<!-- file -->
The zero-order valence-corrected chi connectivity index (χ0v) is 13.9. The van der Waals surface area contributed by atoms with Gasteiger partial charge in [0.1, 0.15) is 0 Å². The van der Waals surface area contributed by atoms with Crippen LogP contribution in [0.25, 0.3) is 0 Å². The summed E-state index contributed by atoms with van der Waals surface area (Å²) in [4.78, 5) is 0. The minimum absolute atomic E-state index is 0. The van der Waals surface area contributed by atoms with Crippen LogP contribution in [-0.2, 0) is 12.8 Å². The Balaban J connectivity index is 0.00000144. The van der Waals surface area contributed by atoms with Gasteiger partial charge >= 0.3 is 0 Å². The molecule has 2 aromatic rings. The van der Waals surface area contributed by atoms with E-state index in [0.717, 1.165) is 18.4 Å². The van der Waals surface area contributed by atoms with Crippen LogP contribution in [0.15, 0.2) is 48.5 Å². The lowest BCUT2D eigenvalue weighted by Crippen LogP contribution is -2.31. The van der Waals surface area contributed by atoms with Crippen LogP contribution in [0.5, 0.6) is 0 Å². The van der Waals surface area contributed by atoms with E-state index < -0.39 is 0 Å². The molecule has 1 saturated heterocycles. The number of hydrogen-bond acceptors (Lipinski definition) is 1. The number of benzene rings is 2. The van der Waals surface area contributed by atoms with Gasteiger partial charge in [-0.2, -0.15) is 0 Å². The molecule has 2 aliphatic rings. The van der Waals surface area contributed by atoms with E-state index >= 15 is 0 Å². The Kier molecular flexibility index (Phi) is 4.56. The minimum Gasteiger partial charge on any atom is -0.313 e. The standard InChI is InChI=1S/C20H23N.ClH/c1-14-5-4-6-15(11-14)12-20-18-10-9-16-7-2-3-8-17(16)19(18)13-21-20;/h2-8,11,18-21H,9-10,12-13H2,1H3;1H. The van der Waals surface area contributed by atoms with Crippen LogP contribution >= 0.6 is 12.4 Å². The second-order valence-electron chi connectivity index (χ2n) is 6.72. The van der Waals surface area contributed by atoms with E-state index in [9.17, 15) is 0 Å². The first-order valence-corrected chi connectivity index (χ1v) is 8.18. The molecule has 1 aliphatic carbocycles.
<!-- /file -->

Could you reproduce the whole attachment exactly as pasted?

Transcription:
The zero-order valence-corrected chi connectivity index (χ0v) is 13.9. The van der Waals surface area contributed by atoms with Gasteiger partial charge in [0.1, 0.15) is 0 Å². The van der Waals surface area contributed by atoms with Crippen LogP contribution in [0.25, 0.3) is 0 Å². The summed E-state index contributed by atoms with van der Waals surface area (Å²) in [4.78, 5) is 0. The minimum absolute atomic E-state index is 0. The van der Waals surface area contributed by atoms with Crippen LogP contribution in [-0.2, 0) is 12.8 Å². The Balaban J connectivity index is 0.00000144. The van der Waals surface area contributed by atoms with Gasteiger partial charge >= 0.3 is 0 Å². The molecule has 2 aromatic rings. The van der Waals surface area contributed by atoms with E-state index in [0.717, 1.165) is 18.4 Å². The van der Waals surface area contributed by atoms with Crippen LogP contribution in [0.15, 0.2) is 48.5 Å². The lowest BCUT2D eigenvalue weighted by Crippen LogP contribution is -2.31. The van der Waals surface area contributed by atoms with Crippen LogP contribution in [0.5, 0.6) is 0 Å². The van der Waals surface area contributed by atoms with E-state index < -0.39 is 0 Å². The molecule has 1 saturated heterocycles. The number of hydrogen-bond acceptors (Lipinski definition) is 1. The number of benzene rings is 2. The van der Waals surface area contributed by atoms with Gasteiger partial charge in [-0.2, -0.15) is 0 Å². The molecule has 2 aliphatic rings. The van der Waals surface area contributed by atoms with E-state index >= 15 is 0 Å². The Kier molecular flexibility index (Phi) is 4.56. The minimum Gasteiger partial charge on any atom is -0.313 e. The standard InChI is InChI=1S/C20H23N.ClH/c1-14-5-4-6-15(11-14)12-20-18-10-9-16-7-2-3-8-17(16)19(18)13-21-20;/h2-8,11,18-21H,9-10,12-13H2,1H3;1H. The van der Waals surface area contributed by atoms with Crippen LogP contribution >= 0.6 is 12.4 Å². The second-order valence-electron chi connectivity index (χ2n) is 6.72. The van der Waals surface area contributed by atoms with E-state index in [9.17, 15) is 0 Å². The first-order valence-corrected chi connectivity index (χ1v) is 8.18. The molecule has 1 aliphatic carbocycles.